The Secrets of Happy Families
The Entitlement Trap
The Family Dinner Project

photo credit

Linked up with What I Learned Wednesday, Works for Me WednesdayGrace at Home and All Kinds of Things – Family Fun Activities.

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{ 13 comments… read them below or add one }

Claire @ Lemon Jelly Cake April 16, 2014 at 2:44 pm

Oh my goodness, Erica, I love these ideas! I have SUCH fantastic memories of conversation around the dinner table. The only thing I would add to your list is being silly. I’m not sure how you can really facilitate that, haha, but in our family it just sort of happened. My poor mom would sit there, quietly eating her dinner while my sisters and my father and I grew increasingly noisy and ridiculous. We had plenty of serious conversation too, but those goofy moments are definitely the ones I remember and cherish the most. ;)
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Erica Layne April 16, 2014 at 2:48 pm

Oh my goodness right back at you, Claire! I was toying with the idea of a followup post about the mood at the table and how to get kids to participate (because my gut thought is that it’s important not to be pushy). Yes, lightheartedness is a must. Now that I think about it, it’s pretty much the answer to any question about getting your kids to participate. If they love hanging out with the family because everyone laughs together, problems solved! Thanks for adding that!

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Haili April 16, 2014 at 3:58 pm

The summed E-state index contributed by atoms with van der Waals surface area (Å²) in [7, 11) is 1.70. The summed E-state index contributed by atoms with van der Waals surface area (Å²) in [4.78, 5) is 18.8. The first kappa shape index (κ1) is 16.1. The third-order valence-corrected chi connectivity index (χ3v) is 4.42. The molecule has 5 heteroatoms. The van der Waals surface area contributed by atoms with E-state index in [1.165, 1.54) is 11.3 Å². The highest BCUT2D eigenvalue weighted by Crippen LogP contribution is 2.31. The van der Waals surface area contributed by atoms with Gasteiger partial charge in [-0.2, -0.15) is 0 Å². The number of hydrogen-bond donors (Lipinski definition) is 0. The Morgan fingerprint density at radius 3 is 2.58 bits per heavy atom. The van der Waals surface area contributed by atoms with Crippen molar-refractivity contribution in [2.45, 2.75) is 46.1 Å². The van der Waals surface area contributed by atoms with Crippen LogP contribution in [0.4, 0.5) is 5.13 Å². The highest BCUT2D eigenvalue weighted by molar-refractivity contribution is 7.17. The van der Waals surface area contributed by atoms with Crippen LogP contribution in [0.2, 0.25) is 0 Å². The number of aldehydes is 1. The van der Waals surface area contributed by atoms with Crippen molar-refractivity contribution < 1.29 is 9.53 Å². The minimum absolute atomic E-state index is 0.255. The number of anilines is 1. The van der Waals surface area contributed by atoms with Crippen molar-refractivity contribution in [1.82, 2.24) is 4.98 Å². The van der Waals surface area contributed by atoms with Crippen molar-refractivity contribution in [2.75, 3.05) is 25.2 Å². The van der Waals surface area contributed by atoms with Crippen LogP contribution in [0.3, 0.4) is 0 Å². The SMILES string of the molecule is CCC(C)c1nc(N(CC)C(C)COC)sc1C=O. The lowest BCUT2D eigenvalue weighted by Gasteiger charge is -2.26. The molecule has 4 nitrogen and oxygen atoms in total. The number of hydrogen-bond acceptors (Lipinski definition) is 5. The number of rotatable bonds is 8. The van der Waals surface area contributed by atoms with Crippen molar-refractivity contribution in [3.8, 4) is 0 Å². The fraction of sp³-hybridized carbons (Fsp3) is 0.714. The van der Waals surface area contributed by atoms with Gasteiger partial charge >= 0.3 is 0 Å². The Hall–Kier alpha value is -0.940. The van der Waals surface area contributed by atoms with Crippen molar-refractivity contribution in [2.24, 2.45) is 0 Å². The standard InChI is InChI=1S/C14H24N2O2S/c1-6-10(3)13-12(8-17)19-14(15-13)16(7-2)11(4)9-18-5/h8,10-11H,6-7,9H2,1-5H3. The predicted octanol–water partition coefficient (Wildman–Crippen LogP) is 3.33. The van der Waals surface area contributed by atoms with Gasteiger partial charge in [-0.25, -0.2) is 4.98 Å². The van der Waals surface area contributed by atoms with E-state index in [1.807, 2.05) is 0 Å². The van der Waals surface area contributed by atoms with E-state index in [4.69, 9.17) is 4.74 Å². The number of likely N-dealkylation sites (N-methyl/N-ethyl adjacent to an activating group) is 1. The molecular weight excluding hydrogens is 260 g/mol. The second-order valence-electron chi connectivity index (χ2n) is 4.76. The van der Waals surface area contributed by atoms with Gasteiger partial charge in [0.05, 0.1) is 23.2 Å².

l love that family meal time is important to you. I often find myself not making much conversations, because during the week it’s just me and my three year old and 14 month old. My three year old I often ask him what he did that day, even though I know, but I don’t do much talking with my 14 month old who doesn’t talk.

I have had the conversation with my husband about hoping our children have good self esteem so they are able to stand up for good as they get older. I see that children who have that strong self esteem don’t usually fall to peer pressure and such. They believe in themselves and don’t feel the need to impress other people. I want my children to be well rounded and themselves- so I like these suggestions.

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Erica Layne April 16, 2014 at 5:30 pm

Yeah, my kids are 5, 4, and 1, and we’re just getting our feet with with these. I’m excited to do more as they grow, but when they’re really little (like yours), there’s only so much you can do! Just asking about his day is perfect. :)